Move Closer to Your World

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Move Closer to Your World (MCTYW) is a television news music package composed in 1972 by jingle writer Al Ham under his Mayoham Music label. In the 1970s it was considered an anthem for local television news, and is considered the anthem of WPVI-TV in Philadelphia for its Action News programs to the current day.[1] An original long version was sung by The Hillside Singers, and a short clip of that vocal version is used by WPVI as part of their closing theme song when extra fill-in time is required. Once a common theme across the United States (especially among other stations using the Action News format), as of 2017 only two U.S. stations currently use the theme: WPVI-TV, and WNEP-TV in Scranton, Pennsylvania.

History[edit]

When the Action News format debuted in 1970, WPVI (then WFIL-TV) commissioned its first theme from Tom Sellers, a student at Temple University. Sellers's "Action News Theme" bore similarities to the later "Move Closer to Your World," being in the same key and centered around a trumpet lead and a timpani-driven climactic finish, but had more of a jazz rock arrangement.[2][3]

During the time that the station was owned by Triangle Publications, the Sellers theme and Action News format were distributed among the other stations it owned; stations other than WPVI continued to use that theme into the 1990s. In 1972, Triangle exited the television business and sold WPVI to Capital Cities Communications, who commissioned a more professional theme from Al Ham, an established session music composer and arranger with several other themes to his credit. The end result, "Move Closer to Your World," would be distributed across Capital Cities' stations along with a slightly modified version of WPVI's Action News format. Eventually, other stations outside the former Triangle stations and Capital Cities cluster also took on the format.

"Move Closer to Your World" remained a popular news theme through the rest of the 20th century and was not removed from most stations until the late 1990s, when more modern themes were introduced. Other than the two stations still using it, WKBW-TV in Buffalo, New York continued to use the theme until 2003, then (after its replacement was deemed to be one factor in the station's fall to a distant last place) used the theme again from 2008 to 2014.

Versions[edit]

MCTYW '72
The original version composed by Al Ham; performed in the key of A. This version was the only one to include the full lyrics. Four "verses" were included in the package, an instrumental version, a choral version sung by Ham's Hillside Singers, a version that featured a jazz piano descant, and a version that was sung solo as if it were a ballad with a Liberace-style piano embellishment. This was the most commonly used in the United States from the 1970s through the 1980s. A slightly sped-up "cut" of this version, raised to B, cut out all but the fanfare and, from the 1980s onward, was the primary version used on the remaining stations still using the theme. It was also used on WPRI-TV in Providence, WBAP-TV in Dallas and KTRK-TV in Houston. WPVI uses portions of the original theme to this day.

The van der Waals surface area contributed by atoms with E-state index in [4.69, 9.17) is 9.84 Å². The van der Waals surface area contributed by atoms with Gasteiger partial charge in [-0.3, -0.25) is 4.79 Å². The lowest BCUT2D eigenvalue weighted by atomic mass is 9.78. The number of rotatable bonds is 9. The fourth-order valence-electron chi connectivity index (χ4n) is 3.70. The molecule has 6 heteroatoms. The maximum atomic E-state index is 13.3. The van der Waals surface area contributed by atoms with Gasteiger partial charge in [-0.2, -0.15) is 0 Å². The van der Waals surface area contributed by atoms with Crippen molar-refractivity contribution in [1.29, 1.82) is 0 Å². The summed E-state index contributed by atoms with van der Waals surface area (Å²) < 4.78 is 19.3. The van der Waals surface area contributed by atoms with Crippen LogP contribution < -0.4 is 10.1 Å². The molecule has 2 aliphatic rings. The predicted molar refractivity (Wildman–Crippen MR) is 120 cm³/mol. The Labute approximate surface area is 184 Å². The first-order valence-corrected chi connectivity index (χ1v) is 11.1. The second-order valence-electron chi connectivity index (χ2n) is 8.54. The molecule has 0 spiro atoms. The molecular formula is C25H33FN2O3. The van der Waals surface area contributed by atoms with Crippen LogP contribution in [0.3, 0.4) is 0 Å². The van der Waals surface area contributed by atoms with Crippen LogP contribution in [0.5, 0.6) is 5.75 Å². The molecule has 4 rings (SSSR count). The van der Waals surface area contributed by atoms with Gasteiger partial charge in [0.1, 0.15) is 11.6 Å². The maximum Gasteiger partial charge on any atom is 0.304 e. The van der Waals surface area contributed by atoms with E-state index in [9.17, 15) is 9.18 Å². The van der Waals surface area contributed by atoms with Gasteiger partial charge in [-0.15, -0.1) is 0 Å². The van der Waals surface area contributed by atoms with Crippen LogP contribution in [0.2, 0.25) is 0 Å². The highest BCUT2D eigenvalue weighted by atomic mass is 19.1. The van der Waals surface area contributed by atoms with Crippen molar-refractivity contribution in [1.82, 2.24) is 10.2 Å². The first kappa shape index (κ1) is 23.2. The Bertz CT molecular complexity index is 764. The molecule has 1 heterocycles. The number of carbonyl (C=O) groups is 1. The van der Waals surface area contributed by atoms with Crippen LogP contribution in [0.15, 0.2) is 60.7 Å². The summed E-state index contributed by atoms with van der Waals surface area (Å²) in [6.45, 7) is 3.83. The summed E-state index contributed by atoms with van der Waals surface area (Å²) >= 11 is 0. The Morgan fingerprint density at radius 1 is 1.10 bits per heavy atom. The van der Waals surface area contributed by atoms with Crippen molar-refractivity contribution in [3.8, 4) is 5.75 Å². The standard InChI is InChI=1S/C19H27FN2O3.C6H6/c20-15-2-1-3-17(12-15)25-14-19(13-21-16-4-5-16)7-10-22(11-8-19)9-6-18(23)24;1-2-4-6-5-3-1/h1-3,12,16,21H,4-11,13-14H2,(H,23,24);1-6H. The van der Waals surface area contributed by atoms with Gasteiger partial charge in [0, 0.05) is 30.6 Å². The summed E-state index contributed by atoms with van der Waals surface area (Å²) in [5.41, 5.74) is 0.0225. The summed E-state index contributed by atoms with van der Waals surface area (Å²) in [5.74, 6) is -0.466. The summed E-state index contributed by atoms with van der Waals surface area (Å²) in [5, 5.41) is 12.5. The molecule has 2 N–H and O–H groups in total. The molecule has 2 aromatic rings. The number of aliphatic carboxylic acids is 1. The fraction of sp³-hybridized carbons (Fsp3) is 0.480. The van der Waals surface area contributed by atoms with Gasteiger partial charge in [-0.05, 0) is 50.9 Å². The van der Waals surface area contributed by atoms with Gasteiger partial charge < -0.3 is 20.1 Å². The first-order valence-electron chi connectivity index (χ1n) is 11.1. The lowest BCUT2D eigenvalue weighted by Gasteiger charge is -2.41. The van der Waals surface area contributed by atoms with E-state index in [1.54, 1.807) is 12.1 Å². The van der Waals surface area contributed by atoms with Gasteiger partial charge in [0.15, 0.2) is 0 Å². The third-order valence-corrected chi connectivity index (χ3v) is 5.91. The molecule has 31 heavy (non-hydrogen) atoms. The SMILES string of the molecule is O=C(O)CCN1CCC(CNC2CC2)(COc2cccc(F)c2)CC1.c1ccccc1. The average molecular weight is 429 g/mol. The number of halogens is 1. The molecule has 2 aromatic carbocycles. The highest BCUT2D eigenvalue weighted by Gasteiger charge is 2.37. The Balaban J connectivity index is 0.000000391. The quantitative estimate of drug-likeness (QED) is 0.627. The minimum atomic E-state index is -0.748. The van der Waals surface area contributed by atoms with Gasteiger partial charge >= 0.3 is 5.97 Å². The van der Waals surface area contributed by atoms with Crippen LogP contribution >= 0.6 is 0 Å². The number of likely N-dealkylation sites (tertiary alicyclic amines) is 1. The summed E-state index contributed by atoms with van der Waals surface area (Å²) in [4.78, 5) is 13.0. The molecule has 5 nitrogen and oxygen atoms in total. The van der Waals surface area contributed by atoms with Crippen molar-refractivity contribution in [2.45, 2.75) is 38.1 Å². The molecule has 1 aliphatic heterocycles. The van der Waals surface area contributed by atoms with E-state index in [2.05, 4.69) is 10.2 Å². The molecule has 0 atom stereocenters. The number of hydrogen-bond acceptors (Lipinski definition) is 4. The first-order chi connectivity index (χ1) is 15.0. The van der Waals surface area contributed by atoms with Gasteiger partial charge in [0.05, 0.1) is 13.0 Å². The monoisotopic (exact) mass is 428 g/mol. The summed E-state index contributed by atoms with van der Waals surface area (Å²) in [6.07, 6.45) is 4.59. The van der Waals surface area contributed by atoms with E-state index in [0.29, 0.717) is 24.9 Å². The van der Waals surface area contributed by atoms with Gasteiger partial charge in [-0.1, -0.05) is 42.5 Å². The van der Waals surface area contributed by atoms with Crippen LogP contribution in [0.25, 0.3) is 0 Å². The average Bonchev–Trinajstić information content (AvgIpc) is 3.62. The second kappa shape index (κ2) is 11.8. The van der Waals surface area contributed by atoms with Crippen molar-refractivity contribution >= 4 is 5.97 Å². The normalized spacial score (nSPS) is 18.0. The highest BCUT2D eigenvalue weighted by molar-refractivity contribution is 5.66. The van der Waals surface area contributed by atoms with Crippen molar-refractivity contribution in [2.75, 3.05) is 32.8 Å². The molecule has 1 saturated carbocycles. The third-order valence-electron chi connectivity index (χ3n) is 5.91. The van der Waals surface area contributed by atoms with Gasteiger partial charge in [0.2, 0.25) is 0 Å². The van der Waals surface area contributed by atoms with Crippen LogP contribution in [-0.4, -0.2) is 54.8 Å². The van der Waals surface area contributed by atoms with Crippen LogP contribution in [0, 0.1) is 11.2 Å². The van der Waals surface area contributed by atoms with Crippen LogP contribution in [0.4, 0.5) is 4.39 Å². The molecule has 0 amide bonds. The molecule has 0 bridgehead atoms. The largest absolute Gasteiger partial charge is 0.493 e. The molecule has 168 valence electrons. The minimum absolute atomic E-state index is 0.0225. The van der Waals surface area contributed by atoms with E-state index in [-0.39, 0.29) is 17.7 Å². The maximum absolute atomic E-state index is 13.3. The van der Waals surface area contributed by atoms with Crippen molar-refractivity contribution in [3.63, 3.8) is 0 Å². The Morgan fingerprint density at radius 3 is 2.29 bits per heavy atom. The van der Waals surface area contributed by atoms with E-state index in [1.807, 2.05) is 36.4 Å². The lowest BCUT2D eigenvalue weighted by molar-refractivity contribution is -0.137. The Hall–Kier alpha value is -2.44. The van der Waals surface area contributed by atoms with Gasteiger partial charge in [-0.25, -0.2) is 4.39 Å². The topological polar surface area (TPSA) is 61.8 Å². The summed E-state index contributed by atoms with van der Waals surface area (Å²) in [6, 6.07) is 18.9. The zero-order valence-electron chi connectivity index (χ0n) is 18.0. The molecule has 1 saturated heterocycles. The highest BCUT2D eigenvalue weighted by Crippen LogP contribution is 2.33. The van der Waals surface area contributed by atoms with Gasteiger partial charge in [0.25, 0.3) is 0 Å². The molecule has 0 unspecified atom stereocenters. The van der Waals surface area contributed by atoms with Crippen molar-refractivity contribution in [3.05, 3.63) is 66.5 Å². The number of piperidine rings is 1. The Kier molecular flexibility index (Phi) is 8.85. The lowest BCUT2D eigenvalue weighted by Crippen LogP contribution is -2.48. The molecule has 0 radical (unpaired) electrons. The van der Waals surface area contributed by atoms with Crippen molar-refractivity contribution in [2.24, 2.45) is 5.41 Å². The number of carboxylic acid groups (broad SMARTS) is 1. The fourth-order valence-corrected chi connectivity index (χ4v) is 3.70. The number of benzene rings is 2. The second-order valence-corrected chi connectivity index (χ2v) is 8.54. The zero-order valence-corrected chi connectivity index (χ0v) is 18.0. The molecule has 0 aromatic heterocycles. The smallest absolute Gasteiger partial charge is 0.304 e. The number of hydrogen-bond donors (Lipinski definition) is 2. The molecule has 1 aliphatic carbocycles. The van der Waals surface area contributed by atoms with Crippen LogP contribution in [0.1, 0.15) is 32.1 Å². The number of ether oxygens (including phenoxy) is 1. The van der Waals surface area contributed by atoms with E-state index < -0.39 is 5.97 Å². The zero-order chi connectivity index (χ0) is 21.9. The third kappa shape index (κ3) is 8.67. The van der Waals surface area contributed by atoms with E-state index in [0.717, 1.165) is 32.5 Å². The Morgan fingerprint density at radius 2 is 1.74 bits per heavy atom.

MCTYW '80
Debuting on ATV-10 in Melbourne, Australia where it was used from 1981 to early 1988, this version is brassier in instrumentation with a slightly more disco feel, and is performed in B minor. It has, to date, never been used in the United States.
MCTYW '89
Debuted on WKBW-TV, where it was used from 1989 to 1995 during the "NewsChannel 7" era. This version was a new-age arrangement featuring a dominant synthesizer instead of the brass band. This version, returning to the original key of A, was replaced in 1995 with a remixed version of the B cut.[4]
MCTYW '94
This updated version of the song, arranged by Cliff Schwarz, is currently heard on WNEP-TV in Scranton (as well as its various sister stations) and was used during the 1990s at WPXI-TV in Pittsburgh. It has sometimes been referred to as a "dance version." It also does have a softer side. The second half of this update was the theme for the Nightbeat newscast on WPXI.
MCTYW '96
Debuted on WPVI-TV and performed by the London Philharmonic Orchestra. In an effort to make the song more thunderous and authoritative, WPVI commissioned this cover version of the song in 1996. Fan reaction was resoundingly negative, and "Cut One" was reinstated after only five days.[5][6]
This Just In by 615 Music
This version is designated as "production music" by the company, and is not intended as a main news piece. Its best known use is as the theme for the fictional "NewsChannel 7" on the Disney Channel TV series Lizzie McGuire. Nevertheless, noncommercial station WEIU-TV in Springfield, IL and a handful of stations in Puerto Rico have used it as a main theme. WKBW uses this version in commercial advertisements.
WPVI-TV Action News Arrangements by 615 Music
This is used only for news promos for WPVI-TV's upcoming newscast and for breaking news & developing stories opens during the newscast.

References[edit]

  1. ^ Allen, Craig (2001). News is people: the rise of local TV news and the fall of news from New York. Wiley-Blackwell. p. 128. ISBN 978-0-8138-1207-6.
  2. ^ "Philadelphia". TV News Themes. 2001. Archived from the original on 2001-04-17.
  3. ^ "The Action News Theme". SouthernMedia News Music Search Archive. Archived from the original on 2011-07-16. Retrieved 2009-10-13.
  4. ^ SouthernMedia's News Music Search Archive: Audio Player
  5. ^ SouthernMedia's News Music Search Archive Archived 2011-09-27 at the Wayback Machine.
  6. ^ Footage of use by WPVI bearing 1996 copyright date on YouTube Retrieved 2011-08-31

External links[edit]